One of these days I'm going to write about 40s—it would be irresponsible to forever ignore one of the most iconic corners of American beer culture—but I keep putting it off, because I can't find a worthwhile angle beyond nostalgia. Most of your better brewers opt not to package their wares in 40-ounce bottles, and I'm not convinced there's any value in ranking a dozen different shitty malt liquors.

So today let us instead consider the quart (a mere 32 ounces). In fact, let's do it this way:

Beers Sold by the Quart, Ranked:

1. Lagunitas Sucks

I can't think of any others worth mentioning. I know those silly crowlers are starting to spread, and I've got a couple of 32-ounce growlers that I refill at local breweries, but I'm more concerned with things you can buy at a standard retail beer store. Near as I can tell, Lagunitas Sucks is the only readily available, high-quality beer sold in regular old glass quart bottles.

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The big bottles of Sucks aren't resealable; they come with pry-off caps. But if you don't mangle the lid all to hell, you can pop it on and off a few times. You're not going to replicate the original seal, but you can safely keep your beer cold and carbonated for as long as it ought to take to finish two pints.

Sucks was first brewed in 2011 as an emergency replacement for Lagunitas's winter seasonal, Brown Shugga. The origin story explains the name: The label bore an apology for Brown Shugga's absence due to mismanagement of the brewing schedule. Lagunitas, based in Petaluma, Calif., has been growing rapidly in recent years, and a new facility in Chicago has helped ease production pressure, so this spring Sucks was brought back as a year-rounder, with the catch being that it's only sold by the quart. This is an odd gimmick for a double IPA, and I like it.

The bottle I drank last week claimed an ABV of 8 percent, though most online sources, including Lagunitas, list it as 7.85. So at least something has changed since the first edition, casting doubt on whether Sucks is still made with the same replacement parts as the original slapped-together version, which was a mishmash of barley, rye, wheat, oats, and hops.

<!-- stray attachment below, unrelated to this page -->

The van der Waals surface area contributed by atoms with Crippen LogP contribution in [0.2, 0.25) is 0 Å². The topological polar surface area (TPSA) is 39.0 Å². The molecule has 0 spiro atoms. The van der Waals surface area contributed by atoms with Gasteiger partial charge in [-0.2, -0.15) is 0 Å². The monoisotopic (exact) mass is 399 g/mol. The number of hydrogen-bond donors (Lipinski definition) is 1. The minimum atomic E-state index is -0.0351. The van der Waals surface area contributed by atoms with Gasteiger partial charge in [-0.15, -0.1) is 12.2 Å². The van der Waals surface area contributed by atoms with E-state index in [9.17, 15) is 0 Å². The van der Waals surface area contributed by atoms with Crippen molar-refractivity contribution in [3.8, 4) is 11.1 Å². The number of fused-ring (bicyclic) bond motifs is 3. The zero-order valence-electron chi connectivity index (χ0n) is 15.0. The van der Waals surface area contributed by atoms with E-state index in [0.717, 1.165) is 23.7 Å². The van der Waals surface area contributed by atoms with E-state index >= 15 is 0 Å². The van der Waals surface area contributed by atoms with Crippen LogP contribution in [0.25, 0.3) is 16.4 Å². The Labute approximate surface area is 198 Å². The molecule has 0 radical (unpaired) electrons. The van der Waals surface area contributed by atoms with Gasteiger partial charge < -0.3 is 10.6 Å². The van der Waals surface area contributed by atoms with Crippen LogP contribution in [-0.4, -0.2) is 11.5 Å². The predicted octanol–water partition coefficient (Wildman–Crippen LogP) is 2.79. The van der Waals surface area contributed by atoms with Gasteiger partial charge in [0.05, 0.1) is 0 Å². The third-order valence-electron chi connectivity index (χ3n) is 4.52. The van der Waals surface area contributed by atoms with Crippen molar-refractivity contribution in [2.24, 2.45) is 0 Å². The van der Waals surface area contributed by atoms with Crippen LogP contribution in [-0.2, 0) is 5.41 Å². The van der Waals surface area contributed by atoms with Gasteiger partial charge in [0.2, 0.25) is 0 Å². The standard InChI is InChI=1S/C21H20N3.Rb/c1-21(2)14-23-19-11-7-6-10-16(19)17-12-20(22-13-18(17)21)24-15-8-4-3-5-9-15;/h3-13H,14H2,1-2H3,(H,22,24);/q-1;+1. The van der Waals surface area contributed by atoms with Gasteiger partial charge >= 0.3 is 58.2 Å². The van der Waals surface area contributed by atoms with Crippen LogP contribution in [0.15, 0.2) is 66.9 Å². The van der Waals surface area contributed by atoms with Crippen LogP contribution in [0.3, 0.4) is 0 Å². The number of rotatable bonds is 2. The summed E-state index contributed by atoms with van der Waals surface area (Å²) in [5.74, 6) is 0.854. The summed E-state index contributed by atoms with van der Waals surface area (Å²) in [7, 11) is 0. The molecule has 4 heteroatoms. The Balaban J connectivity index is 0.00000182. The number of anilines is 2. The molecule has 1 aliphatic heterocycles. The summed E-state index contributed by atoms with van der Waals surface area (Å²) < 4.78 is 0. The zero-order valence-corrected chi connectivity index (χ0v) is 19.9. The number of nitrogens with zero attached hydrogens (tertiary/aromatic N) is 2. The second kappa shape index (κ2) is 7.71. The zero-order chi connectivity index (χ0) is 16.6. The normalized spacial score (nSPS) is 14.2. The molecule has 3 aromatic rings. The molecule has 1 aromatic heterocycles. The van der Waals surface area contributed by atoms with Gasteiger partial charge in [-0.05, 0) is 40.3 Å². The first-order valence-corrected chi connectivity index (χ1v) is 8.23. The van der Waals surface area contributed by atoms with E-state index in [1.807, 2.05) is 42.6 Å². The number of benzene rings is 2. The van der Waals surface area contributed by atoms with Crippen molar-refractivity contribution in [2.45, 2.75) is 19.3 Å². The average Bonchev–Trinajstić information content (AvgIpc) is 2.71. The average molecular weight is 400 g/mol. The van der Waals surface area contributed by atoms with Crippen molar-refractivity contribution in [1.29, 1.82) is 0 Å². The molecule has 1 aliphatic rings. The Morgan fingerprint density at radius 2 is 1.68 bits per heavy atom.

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If you resist the temptation to drink this one straight from the jug, you'll notice a nice tarnished gold color with very little head other than a halo of tiny bubbles around the edge of the glass. The malt complexity shows on the nose, which is plenty hoppy in the grand scheme of things, but demure for Lagunitas, given that most of their beers smell like weed. Pine and grapefruit are still prominent in the aroma, though, which evokes a fairly straightforward West Coast IPA.

The predominant opening flavors are citrus, pineapple, and pine resin, with some pepper from the rye (I think) coming on late. Sucks sits pretty thick on the tongue, and it stays fruity and balanced through the superlong finish—the hops are always there, but they're never overpowering, which may disappoint the farther fringes of the hop-weirdo underground, as Sucks lacks the pucker-punch some people look for in a DIPA. But I love it for $7.50 a quart.


This is Drunkspin Daily, the Concourse's adequate source for booze news, reviews, and bullshit. We'll be highlighting a beer a day in this space; please leave suggestions below.

Will Gordon loves life and tolerates dissent. He lives in Cambridge, Mass., and has visited all of the other New England states, including, come to think of it, Vermont. Find him on Twitter @WillGordonAgain. Image by Jim Cooke.

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